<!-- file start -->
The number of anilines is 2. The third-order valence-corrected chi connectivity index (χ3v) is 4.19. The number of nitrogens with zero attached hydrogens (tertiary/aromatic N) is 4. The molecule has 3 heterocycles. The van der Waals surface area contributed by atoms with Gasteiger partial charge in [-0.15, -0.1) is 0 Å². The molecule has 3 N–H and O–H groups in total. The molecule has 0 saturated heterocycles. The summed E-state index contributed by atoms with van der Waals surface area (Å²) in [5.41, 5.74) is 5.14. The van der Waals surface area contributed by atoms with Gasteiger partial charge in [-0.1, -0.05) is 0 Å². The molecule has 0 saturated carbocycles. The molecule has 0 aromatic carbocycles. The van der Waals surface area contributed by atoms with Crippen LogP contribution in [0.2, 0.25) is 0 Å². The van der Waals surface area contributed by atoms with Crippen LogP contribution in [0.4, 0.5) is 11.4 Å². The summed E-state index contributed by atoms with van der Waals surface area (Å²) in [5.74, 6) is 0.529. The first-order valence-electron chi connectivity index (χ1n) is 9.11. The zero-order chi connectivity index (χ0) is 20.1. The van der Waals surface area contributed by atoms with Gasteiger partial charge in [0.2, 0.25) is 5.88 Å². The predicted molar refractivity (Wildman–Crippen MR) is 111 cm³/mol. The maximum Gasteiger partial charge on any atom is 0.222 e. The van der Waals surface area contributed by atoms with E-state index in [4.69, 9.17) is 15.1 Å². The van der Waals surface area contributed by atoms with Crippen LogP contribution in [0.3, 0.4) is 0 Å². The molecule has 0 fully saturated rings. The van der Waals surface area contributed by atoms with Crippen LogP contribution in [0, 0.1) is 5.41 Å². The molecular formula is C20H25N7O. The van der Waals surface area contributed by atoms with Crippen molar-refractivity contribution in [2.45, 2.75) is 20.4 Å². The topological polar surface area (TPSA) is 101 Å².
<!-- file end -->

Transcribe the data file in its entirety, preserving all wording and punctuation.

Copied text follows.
The number of anilines is 2. The third-order valence-corrected chi connectivity index (χ3v) is 4.19. The number of nitrogens with zero attached hydrogens (tertiary/aromatic N) is 4. The molecule has 3 heterocycles. The van der Waals surface area contributed by atoms with Gasteiger partial charge in [-0.15, -0.1) is 0 Å². The molecule has 3 N–H and O–H groups in total. The molecule has 0 saturated heterocycles. The summed E-state index contributed by atoms with van der Waals surface area (Å²) in [5.41, 5.74) is 5.14. The van der Waals surface area contributed by atoms with Gasteiger partial charge in [-0.1, -0.05) is 0 Å². The molecule has 0 saturated carbocycles. The molecule has 0 aromatic carbocycles. The van der Waals surface area contributed by atoms with Crippen LogP contribution in [0.2, 0.25) is 0 Å². The van der Waals surface area contributed by atoms with Crippen LogP contribution in [0.4, 0.5) is 11.4 Å². The summed E-state index contributed by atoms with van der Waals surface area (Å²) in [5.74, 6) is 0.529. The first-order valence-electron chi connectivity index (χ1n) is 9.11. The zero-order chi connectivity index (χ0) is 20.1. The van der Waals surface area contributed by atoms with Gasteiger partial charge in [0.2, 0.25) is 5.88 Å². The predicted molar refractivity (Wildman–Crippen MR) is 111 cm³/mol. The maximum Gasteiger partial charge on any atom is 0.222 e. The van der Waals surface area contributed by atoms with E-state index in [4.69, 9.17) is 15.1 Å². The van der Waals surface area contributed by atoms with Crippen LogP contribution in [0.3, 0.4) is 0 Å². The molecule has 0 fully saturated rings. The van der Waals surface area contributed by atoms with Crippen LogP contribution in [0, 0.1) is 5.41 Å². The molecular formula is C20H25N7O. The van der Waals surface area contributed by atoms with Crippen molar-refractivity contribution in [2.45, 2.75) is 20.4 Å². The topological polar surface area (TPSA) is 101 Å².